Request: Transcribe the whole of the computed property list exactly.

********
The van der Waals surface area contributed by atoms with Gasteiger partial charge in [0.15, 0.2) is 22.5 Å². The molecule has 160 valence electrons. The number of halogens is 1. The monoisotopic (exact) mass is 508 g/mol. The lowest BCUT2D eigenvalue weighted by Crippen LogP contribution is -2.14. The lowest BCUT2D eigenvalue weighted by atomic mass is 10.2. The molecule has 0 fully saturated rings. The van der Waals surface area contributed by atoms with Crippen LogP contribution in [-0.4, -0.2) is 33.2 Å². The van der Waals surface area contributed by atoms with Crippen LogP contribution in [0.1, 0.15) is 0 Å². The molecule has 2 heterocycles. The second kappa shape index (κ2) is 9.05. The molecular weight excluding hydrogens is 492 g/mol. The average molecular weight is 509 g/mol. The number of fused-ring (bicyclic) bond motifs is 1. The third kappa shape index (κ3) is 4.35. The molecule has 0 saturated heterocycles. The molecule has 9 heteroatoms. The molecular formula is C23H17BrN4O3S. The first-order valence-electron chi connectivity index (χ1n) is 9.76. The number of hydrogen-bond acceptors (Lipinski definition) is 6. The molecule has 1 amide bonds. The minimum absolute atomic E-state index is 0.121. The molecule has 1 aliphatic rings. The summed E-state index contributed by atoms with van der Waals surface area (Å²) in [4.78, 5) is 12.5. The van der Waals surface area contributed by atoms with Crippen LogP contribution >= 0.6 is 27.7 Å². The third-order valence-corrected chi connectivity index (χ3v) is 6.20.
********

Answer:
The van der Waals surface area contributed by atoms with Gasteiger partial charge in [0.15, 0.2) is 22.5 Å². The molecule has 160 valence electrons. The number of halogens is 1. The monoisotopic (exact) mass is 508 g/mol. The lowest BCUT2D eigenvalue weighted by Crippen LogP contribution is -2.14. The lowest BCUT2D eigenvalue weighted by atomic mass is 10.2. The molecule has 0 fully saturated rings. The van der Waals surface area contributed by atoms with Crippen LogP contribution in [-0.4, -0.2) is 33.2 Å². The van der Waals surface area contributed by atoms with Crippen LogP contribution in [0.1, 0.15) is 0 Å². The molecule has 2 heterocycles. The second kappa shape index (κ2) is 9.05. The molecular weight excluding hydrogens is 492 g/mol. The average molecular weight is 509 g/mol. The number of fused-ring (bicyclic) bond motifs is 1. The third kappa shape index (κ3) is 4.35. The molecule has 0 saturated heterocycles. The molecule has 9 heteroatoms. The molecular formula is C23H17BrN4O3S. The first-order valence-electron chi connectivity index (χ1n) is 9.76. The number of hydrogen-bond acceptors (Lipinski definition) is 6. The molecule has 1 amide bonds. The minimum absolute atomic E-state index is 0.121. The molecule has 1 aliphatic rings. The summed E-state index contributed by atoms with van der Waals surface area (Å²) in [4.78, 5) is 12.5. The van der Waals surface area contributed by atoms with Crippen LogP contribution >= 0.6 is 27.7 Å². The third-order valence-corrected chi connectivity index (χ3v) is 6.20.